So I guess today of what we really want to do is to provide you with information so that you have greater confidence in managing children with asthma in your care. Also to make sure that you are aware of the medications to use the asthma first aid be able to use the medications correctly and to be able to implement asthma first aid in regards to the nationally recognised asthma first aid procedure and I know that many of you will receive from parents your their child's asthma action plan many of you don't as well and we also know that they're very they've... they're varied you get lots of different ones but we do actually have a nationally recognised asthma first aid procedures like there is in CPR.
Okay, and this is what we really want to make sure that you you are familiar with and feel comfortable with. Also knowing when to call an ambulance because often staff get a little bit confused and worried will the parents want me to call an ambulance. Am I supposed to call the parents first? So we want to make sure that you feel confident in that and also, being able to provide any information back to staff that are not here today.
So we know asthma is quite a big problem in our community we currently have one in ten children in Australia that's diagnosed with asthma when we first started doing this training session. Oh Sorry, thank you. missed one... when we first started doing this training session it used to be one in four children, and then it went to one in five, one in six, one in eight and those of you that may done training in previous years you can probably remember those those stats and now it's 1 in 10 and that tends to give us a little bit of a false sense that maybe asthma's not as prevalent anymore. But in actual fact it is, it hasn't really changed what's changed is that we don't diagnose very very young children with asthma like they used to be diagnosed years ago and that's because it's very very difficult to diagnose children asthma and often children that might have symptoms of asthma such as wheezing and coughing we usually wait for a little while before we can really say they actually have asthma and this is an area that we really want to concentrate and make sure that we can help you today because we know that area can be quite tricky when you have children enrolled in your centers and parents say no, they don't actually have asthma but here's their puffer anyway, and I'm sure you can all relate to that as knowing where I'm coming from.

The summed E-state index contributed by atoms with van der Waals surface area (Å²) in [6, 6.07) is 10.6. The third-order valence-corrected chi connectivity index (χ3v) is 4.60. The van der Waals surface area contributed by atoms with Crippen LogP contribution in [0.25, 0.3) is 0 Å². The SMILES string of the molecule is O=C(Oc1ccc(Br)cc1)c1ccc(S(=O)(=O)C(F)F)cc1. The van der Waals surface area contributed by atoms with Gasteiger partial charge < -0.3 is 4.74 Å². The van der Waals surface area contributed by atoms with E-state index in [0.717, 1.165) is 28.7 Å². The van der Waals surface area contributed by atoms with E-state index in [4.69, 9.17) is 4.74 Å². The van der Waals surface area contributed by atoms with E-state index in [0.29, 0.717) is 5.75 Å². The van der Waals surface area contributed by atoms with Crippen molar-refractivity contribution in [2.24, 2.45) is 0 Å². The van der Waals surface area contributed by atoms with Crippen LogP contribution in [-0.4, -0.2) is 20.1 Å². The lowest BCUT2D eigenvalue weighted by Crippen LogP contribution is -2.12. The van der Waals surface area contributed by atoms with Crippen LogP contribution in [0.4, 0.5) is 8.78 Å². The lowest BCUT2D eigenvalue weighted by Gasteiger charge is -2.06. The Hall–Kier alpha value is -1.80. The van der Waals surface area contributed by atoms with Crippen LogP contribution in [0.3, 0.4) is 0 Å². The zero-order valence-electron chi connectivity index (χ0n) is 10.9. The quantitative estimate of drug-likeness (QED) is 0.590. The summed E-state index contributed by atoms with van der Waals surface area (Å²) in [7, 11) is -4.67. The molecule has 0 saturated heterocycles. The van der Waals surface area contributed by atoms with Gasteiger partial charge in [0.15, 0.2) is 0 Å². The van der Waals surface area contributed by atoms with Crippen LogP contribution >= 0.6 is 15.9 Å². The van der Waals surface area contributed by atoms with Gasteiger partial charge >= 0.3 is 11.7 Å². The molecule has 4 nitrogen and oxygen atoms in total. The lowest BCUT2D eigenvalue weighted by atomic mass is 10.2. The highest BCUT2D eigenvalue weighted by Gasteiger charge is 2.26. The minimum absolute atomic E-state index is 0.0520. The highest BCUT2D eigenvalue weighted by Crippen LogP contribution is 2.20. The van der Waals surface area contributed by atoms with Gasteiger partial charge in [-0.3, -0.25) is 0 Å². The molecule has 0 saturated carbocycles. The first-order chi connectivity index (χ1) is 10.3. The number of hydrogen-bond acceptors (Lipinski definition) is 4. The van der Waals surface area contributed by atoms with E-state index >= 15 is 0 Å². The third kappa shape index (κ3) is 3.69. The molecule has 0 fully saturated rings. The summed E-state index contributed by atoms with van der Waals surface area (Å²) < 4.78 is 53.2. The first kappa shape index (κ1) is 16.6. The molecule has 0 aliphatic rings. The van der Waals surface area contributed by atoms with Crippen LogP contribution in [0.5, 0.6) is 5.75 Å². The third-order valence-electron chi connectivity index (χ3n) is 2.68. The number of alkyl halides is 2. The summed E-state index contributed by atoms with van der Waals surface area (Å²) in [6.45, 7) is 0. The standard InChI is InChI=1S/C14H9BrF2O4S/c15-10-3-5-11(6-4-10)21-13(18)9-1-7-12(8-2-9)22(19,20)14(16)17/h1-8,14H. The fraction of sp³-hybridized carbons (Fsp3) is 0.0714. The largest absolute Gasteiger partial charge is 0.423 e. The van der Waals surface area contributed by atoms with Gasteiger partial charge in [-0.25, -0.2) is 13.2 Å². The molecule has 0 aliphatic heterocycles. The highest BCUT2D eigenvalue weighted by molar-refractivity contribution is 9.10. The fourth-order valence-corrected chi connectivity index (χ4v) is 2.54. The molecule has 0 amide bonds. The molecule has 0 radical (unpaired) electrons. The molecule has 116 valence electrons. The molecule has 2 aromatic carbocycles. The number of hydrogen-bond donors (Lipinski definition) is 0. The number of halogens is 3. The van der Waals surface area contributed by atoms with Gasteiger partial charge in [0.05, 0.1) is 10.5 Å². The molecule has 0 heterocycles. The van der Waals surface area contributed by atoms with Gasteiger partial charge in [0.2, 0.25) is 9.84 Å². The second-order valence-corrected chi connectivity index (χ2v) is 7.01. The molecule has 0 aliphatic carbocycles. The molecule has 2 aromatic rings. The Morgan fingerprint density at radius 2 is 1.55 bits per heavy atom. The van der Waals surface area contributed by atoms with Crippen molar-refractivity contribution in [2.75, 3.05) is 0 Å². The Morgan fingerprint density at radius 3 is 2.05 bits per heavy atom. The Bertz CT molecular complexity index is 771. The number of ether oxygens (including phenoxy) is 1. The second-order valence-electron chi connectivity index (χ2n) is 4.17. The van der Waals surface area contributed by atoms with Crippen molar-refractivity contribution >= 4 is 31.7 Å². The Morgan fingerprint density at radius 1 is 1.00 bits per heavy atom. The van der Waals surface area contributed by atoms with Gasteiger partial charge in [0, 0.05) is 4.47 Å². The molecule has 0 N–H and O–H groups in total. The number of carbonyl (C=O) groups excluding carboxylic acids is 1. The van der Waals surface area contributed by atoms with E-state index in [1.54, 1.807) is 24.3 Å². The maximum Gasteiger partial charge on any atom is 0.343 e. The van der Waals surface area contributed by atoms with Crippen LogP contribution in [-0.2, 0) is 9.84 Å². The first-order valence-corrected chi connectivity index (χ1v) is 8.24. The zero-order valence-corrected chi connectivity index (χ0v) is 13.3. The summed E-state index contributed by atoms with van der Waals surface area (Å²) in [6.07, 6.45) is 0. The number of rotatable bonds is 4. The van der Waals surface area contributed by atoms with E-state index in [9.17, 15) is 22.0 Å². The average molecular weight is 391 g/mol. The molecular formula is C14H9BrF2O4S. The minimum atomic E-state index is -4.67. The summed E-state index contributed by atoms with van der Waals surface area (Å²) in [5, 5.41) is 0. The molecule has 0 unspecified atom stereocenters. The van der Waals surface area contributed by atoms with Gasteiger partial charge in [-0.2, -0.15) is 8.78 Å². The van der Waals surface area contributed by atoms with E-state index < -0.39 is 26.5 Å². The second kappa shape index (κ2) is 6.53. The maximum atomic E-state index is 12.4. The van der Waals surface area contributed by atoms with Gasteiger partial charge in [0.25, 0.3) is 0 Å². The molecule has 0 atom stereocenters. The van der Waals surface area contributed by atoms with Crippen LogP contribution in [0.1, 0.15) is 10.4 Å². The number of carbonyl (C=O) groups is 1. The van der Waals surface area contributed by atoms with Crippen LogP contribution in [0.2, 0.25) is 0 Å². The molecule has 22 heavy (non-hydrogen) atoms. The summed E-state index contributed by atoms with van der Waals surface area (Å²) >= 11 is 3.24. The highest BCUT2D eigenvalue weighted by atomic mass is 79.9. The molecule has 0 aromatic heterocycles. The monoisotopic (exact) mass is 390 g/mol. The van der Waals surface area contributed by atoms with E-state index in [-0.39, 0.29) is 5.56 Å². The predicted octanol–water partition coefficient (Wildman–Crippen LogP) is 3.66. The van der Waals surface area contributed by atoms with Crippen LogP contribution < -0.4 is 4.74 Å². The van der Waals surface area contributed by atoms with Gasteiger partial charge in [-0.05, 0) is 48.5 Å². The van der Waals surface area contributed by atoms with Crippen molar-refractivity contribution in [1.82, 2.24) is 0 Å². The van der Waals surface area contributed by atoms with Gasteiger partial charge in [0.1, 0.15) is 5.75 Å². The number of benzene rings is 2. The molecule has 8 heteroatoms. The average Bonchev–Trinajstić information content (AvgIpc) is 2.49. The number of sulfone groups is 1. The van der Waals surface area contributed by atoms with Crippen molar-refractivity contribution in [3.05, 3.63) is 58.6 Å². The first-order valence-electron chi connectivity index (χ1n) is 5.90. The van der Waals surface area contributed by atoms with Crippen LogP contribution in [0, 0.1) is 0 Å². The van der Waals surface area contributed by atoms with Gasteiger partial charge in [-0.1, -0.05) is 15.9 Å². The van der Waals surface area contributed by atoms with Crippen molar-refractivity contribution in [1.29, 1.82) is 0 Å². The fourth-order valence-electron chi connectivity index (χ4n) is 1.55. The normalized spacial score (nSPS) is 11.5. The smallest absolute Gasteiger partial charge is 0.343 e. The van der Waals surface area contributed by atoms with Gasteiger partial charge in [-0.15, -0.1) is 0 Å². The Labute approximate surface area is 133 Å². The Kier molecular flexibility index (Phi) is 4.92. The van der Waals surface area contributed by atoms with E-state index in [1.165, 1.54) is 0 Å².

We also know that this age group that you care for is the highest cause of hospitalisation for our kids for asthma so it's um, we have lots of kiddies in this age group, but presenting to our emergency departments with asthma. We also know that it's a very, can be a very life-threatening situation. Although most children in the majority of asthma attacks or flare-ups and that is means exactly the same thing, most of them are often usually mild or moderate. You don't... every child's not always going to have a severe attack, but they can it is potentially life-threatening.